The third contingency in the AAR Contract is the “Appraisal Contingency.” It appears in Section 2. FINANCING, Sub-section 2l. lines 107 to 110. It states that, “2l. Appraisal Contingency: Buyer’s obligation to complete this sale is contingent upon an appraisal of the Premises acceptable to lender for at least the purchase price. If the Premises fail to appraise for the purchase price in any appraisal required by lender Buyer has five (5) days after notice of the appraised value to cancel this Contract and receive a refund of the Earnest Money or the appraisal contingency shall be waived, unless otherwise prohibited by federal law.” This is pretty straight forward. A property has to appraise or the buyer can cancel the contract and have their earnest money refunded. The buyer has, at their option, five days to give notice during which time a good agent or broker would question the appraisal and start a potential negotiation with the seller to re-negotiate the price. If the price can’t be re-negotiated, the buyer has the option of making up the difference between the contracted price and the appraised price and proceed to close. A good agent can navigate a buyer and seller through their best options.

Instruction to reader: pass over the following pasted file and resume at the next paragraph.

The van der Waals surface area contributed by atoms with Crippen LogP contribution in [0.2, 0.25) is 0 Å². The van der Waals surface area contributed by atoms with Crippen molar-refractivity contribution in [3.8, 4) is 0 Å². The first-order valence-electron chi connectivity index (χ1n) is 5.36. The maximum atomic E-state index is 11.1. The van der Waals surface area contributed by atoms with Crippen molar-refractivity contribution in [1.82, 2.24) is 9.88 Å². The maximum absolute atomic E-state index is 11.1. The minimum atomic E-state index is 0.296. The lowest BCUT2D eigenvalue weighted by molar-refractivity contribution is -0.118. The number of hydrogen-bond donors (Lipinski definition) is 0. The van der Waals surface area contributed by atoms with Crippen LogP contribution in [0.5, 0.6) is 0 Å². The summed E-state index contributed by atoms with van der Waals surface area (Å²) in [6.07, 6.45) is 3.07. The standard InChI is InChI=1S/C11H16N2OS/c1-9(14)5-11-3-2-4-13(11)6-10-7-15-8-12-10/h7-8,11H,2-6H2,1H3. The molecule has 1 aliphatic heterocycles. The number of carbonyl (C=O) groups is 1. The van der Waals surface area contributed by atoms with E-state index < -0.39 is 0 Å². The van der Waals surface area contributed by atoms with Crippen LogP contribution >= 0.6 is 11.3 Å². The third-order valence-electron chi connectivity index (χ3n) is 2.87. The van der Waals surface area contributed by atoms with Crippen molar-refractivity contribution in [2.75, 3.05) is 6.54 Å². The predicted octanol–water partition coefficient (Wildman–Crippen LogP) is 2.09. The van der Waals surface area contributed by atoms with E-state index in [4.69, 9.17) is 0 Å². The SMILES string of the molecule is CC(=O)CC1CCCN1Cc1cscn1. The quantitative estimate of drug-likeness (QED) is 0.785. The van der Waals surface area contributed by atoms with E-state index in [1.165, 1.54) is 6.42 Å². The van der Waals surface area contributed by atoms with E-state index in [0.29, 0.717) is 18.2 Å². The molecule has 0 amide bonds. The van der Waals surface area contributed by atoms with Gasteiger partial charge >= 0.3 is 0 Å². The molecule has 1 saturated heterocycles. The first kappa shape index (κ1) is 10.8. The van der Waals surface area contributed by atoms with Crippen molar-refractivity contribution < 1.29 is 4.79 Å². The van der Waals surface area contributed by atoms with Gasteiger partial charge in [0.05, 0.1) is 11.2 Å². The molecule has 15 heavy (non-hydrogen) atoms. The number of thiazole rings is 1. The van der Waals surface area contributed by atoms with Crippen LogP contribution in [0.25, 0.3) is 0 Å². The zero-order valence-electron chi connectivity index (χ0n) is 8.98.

The fourth contingency in the AAR Contract is “The Inspection Contingency.” It appears in Section 6. DUE DILIGENCE, Sub-Section 6a., Lines 213 to 224. It states that, “6a. Inspection Period: Buyer’s Inspection Period shall be ten (10) days or ___________ days after Contract acceptance.” During the Inspection Period Buyers, at Buyer’s expense, have the opportunity to have all aspects of the property inspected with regard to condition, value, wood destroying organisms, sewer connection, Swimming Pool Barrier Regulations and any items about which they have concerns.